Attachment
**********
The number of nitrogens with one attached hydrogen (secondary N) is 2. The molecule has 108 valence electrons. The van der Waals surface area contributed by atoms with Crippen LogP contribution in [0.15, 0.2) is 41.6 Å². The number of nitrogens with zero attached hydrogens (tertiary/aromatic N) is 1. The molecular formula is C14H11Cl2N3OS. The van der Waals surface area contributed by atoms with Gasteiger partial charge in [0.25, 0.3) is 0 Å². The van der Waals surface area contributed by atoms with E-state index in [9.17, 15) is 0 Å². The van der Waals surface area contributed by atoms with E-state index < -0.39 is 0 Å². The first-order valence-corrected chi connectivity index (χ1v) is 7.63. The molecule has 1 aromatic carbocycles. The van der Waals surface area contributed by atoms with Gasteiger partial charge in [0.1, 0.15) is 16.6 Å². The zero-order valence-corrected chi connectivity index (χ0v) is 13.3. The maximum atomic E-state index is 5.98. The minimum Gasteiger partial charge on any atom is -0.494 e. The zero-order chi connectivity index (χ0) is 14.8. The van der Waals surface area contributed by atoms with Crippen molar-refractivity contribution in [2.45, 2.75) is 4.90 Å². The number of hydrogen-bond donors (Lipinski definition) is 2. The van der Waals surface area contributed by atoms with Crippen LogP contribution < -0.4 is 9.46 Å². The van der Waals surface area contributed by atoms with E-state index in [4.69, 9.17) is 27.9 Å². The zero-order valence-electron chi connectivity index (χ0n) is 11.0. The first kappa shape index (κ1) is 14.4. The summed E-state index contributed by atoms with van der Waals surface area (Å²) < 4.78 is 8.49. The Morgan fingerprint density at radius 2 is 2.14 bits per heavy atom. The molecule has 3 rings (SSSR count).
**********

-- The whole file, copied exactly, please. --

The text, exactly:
The number of nitrogens with one attached hydrogen (secondary N) is 2. The molecule has 108 valence electrons. The van der Waals surface area contributed by atoms with Crippen LogP contribution in [0.15, 0.2) is 41.6 Å². The number of nitrogens with zero attached hydrogens (tertiary/aromatic N) is 1. The molecular formula is C14H11Cl2N3OS. The van der Waals surface area contributed by atoms with Gasteiger partial charge in [0.25, 0.3) is 0 Å². The van der Waals surface area contributed by atoms with E-state index in [9.17, 15) is 0 Å². The van der Waals surface area contributed by atoms with E-state index < -0.39 is 0 Å². The first-order valence-corrected chi connectivity index (χ1v) is 7.63. The molecule has 1 aromatic carbocycles. The van der Waals surface area contributed by atoms with Gasteiger partial charge in [0.1, 0.15) is 16.6 Å². The zero-order valence-corrected chi connectivity index (χ0v) is 13.3. The maximum atomic E-state index is 5.98. The minimum Gasteiger partial charge on any atom is -0.494 e. The zero-order chi connectivity index (χ0) is 14.8. The van der Waals surface area contributed by atoms with Crippen molar-refractivity contribution in [2.45, 2.75) is 4.90 Å². The number of hydrogen-bond donors (Lipinski definition) is 2. The van der Waals surface area contributed by atoms with Crippen LogP contribution < -0.4 is 9.46 Å². The van der Waals surface area contributed by atoms with E-state index in [4.69, 9.17) is 27.9 Å². The zero-order valence-electron chi connectivity index (χ0n) is 11.0. The first kappa shape index (κ1) is 14.4. The summed E-state index contributed by atoms with van der Waals surface area (Å²) < 4.78 is 8.49. The Morgan fingerprint density at radius 2 is 2.14 bits per heavy atom. The molecule has 3 rings (SSSR count).